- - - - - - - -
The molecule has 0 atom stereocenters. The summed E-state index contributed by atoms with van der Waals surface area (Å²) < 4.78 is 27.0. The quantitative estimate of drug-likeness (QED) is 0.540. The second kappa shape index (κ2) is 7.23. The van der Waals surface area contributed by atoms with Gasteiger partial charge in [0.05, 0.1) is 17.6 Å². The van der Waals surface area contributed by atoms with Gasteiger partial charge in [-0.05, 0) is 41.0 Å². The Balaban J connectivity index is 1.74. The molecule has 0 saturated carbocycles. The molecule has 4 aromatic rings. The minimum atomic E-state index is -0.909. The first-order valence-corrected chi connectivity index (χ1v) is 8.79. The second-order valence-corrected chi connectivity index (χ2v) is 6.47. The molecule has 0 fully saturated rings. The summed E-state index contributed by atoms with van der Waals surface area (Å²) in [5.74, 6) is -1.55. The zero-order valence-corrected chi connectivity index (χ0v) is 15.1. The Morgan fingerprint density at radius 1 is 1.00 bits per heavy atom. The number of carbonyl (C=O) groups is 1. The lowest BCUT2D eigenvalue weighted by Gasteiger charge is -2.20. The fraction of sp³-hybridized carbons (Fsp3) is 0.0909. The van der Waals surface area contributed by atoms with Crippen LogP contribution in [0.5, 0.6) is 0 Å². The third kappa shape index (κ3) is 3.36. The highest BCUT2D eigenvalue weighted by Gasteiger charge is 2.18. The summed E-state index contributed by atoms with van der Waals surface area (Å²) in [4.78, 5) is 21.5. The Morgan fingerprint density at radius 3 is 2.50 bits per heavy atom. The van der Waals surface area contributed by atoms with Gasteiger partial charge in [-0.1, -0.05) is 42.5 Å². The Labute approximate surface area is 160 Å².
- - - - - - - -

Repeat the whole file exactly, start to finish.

The molecule has 0 atom stereocenters. The summed E-state index contributed by atoms with van der Waals surface area (Å²) < 4.78 is 27.0. The quantitative estimate of drug-likeness (QED) is 0.540. The second kappa shape index (κ2) is 7.23. The van der Waals surface area contributed by atoms with Gasteiger partial charge in [0.05, 0.1) is 17.6 Å². The van der Waals surface area contributed by atoms with Gasteiger partial charge in [-0.05, 0) is 41.0 Å². The Balaban J connectivity index is 1.74. The molecule has 0 saturated carbocycles. The molecule has 4 aromatic rings. The minimum atomic E-state index is -0.909. The first-order valence-corrected chi connectivity index (χ1v) is 8.79. The second-order valence-corrected chi connectivity index (χ2v) is 6.47. The molecule has 0 fully saturated rings. The summed E-state index contributed by atoms with van der Waals surface area (Å²) in [5.74, 6) is -1.55. The zero-order valence-corrected chi connectivity index (χ0v) is 15.1. The Morgan fingerprint density at radius 1 is 1.00 bits per heavy atom. The number of carbonyl (C=O) groups is 1. The lowest BCUT2D eigenvalue weighted by Gasteiger charge is -2.20. The fraction of sp³-hybridized carbons (Fsp3) is 0.0909. The van der Waals surface area contributed by atoms with Crippen LogP contribution in [0.5, 0.6) is 0 Å². The third kappa shape index (κ3) is 3.36. The highest BCUT2D eigenvalue weighted by Gasteiger charge is 2.18. The summed E-state index contributed by atoms with van der Waals surface area (Å²) in [4.78, 5) is 21.5. The Morgan fingerprint density at radius 3 is 2.50 bits per heavy atom. The van der Waals surface area contributed by atoms with Gasteiger partial charge in [-0.1, -0.05) is 42.5 Å². The Labute approximate surface area is 160 Å².